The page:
Reply 5, posted (2 years 11 months 8 hours ago) and read 2407 times:

What part am I misinformed about? I'm just stating what I've seen based on my usage of the route. I'm not sure I understand you, but are you implying that BMI keep the prices high to keep demand down? If BMI charge high prices and can barely fill a regional jet, if they could charge less and fill a larger aircraft, why wouldn't they? Norwegian can fly to EDI for sometimes a 10th of BMIs price, I just don't understand why BMI charge so much. If another company offered the same route for way less money, isn't that good business practice to do so? My basic questions still stand: Why are BMI's fares so ridiculously high and why doesn't someone else undercut them and take that market?

I'm sorry if you in some way tried to answer those questions, but I don't really understand what your answers were.


User currently offlinedavid_itl From United Kingdom, joined Jun 2001, 7360 posts, RR: 14
Reply 6, posted (2 years 11 months 8 hours ago) and read 2373 times:
Support Airliners.net - become a First Class Member!

Quoting shufflemoomin (Reply 5):
If BMI charge high prices and can barely fill a regional jet, if they could charge less and fill a larger aircraft, why wouldn't they?

if the "high price, small aircraft" is more lucrative than the "low price, large aircraft" then BD is doing the sensible thing. If Norwegian have not been able to stop BD operating then it suggests that it's steady demand by GLA, particularly from the business sector. Norwegian may also need to have a large number of passenger on board before it makes money- it's okay to undercut but if BD gets 1 passenger paying the same as 3 on Norwegian, then BD revenue management is working.


User currently onlinerutankrd From United Kingdom, joined Sep 2003, 2956 posts, RR: 7
Reply 7, posted (2 years 11 months 7 hours ago) and read 2354 times:
Support Airliners.net - become a First Class Member!

Did i not make it clear its a Feeder service NOT primary Point to Point so tickets beyond Copenhagen are competitive.

Its may be a Regional Jet but its also Business Class heavy with a few as 15 economy seats offered per flight.

So fares are inevitably high Point to Point (Constrained by capacity )- Thats how Regionals work.

So its like connectors - First (The GLA-CPH leg gets an allocation of revenue guaranteed.
Second-Business Tickets Point to Point - These are the Petrochemical and commercial traffic - Will pay high fares (Contracts and Star frequent flyers etc....
Third are the economy and decretionary traffic - there are deals to be had if you look.

Regretably with such limited (Diliberate) capacity management short price will remain high (Effectively IATA ticket prices )
for any one else.

That how the legacies business model works and how they manage yield.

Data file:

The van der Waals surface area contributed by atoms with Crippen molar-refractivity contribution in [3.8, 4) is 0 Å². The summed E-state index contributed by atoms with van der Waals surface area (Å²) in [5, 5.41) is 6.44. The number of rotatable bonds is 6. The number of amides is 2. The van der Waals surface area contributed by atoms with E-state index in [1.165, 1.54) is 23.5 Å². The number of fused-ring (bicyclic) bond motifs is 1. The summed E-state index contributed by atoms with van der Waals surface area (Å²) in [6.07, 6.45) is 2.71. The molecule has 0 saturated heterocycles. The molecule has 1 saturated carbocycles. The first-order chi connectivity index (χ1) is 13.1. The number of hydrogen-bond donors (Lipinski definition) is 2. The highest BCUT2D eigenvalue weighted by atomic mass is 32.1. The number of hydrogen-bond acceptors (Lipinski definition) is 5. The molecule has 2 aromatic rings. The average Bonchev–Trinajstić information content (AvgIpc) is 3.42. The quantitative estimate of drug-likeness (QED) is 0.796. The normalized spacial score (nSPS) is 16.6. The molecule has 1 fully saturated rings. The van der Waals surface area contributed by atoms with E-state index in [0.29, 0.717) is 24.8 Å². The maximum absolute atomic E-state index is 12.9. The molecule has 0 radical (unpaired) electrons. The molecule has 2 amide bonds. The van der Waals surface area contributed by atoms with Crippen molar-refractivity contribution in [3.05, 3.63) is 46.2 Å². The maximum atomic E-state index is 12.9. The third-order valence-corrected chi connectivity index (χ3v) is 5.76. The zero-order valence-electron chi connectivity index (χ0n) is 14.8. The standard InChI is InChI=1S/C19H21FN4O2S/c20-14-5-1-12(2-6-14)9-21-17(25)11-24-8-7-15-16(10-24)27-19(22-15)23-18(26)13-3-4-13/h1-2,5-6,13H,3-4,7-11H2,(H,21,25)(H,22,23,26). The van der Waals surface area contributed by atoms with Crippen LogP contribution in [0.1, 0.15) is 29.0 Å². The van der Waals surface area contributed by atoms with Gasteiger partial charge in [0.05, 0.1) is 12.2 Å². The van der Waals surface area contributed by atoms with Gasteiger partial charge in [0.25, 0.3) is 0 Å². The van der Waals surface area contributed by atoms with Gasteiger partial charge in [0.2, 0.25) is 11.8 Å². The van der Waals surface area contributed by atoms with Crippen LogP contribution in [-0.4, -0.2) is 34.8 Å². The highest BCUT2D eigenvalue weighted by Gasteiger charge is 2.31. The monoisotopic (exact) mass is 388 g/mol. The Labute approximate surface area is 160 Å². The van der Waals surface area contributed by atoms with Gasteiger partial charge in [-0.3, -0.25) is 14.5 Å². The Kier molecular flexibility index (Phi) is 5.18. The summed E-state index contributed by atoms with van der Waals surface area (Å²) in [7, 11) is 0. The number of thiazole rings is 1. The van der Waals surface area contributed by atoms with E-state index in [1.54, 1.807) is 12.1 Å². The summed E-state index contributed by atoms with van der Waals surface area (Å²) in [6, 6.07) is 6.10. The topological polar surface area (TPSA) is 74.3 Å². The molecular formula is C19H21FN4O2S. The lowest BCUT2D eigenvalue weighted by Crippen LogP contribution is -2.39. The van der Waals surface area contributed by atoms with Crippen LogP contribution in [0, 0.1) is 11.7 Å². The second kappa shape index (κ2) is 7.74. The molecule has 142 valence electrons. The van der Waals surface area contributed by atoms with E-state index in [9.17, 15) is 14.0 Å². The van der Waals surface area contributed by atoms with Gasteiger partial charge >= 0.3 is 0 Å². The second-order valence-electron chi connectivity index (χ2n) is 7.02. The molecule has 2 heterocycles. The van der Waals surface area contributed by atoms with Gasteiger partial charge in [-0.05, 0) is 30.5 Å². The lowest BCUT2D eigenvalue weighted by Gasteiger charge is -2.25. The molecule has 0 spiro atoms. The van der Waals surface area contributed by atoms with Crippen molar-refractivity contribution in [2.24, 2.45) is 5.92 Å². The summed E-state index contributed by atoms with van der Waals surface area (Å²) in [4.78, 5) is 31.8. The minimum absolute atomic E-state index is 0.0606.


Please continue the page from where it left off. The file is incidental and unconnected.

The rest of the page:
Suffice to say if they have a load factor of just twenty so so (half) - 15 connecting on and 5 full fare business . It may make more (Loose less) than a full load of paying typical low fares.(Regionals CAN NOt operate in a low Fares environment )

All that said i believe there IS enough traffic for SAS to recover the route with a CRJ900 or B736 and that WOULD result in some lower fares for sure.


User currently offlinesimpsondude From UK - Scotland, joined May 2010, 62 posts, RR: 0
Reply 8, posted (2 years 11 months 7 hours ago) and read 2319 times:

I'm actually surprised that U2 haven't operated EDI-CPH. Their network out of EDI is growing to cater for the inbound European market and major European cities.

User currently offlineshufflemoomin From Denmark, joined Jun 2010, 471 posts, RR: 1
Reply 9, posted (2 years 11 months 6 hours ago) and read 2251 times:

CPH>GLA as a feeder service? Feeder to what? Glasgow has a tiny handful of transatlantic services and as far as I know doesn't serve anywhere important that you can't get to direct from CPH. What routes would this service be feeding?

I don't think there's a market for U2 on EDI-CPH. Norwegian offer a 737 at good prices 3 or 4 times a week and I believe they're in the middle of adding Wifi to their fleet. That's hard to compete with. I wish there was more options though. Whenever I fly home or friends fly here, it's Norwegian or nothing in an affordable price bracket and that limits which days we can come and go. The only other option is connecting by train to Sweden or Billund or taking two flights. It's certainly slim pickings on that route.


User currently onlinerutankrd From United Kingdom, joined Sep 2003, 2956 posts, RR: 7
Reply 10, posted (2 years 11 months 6 hours ago) and read 2239 times:
Support Airliners.net - become a First Class Member!

Its a feeder at the Copenhagen end obviously !

Star Hub and all !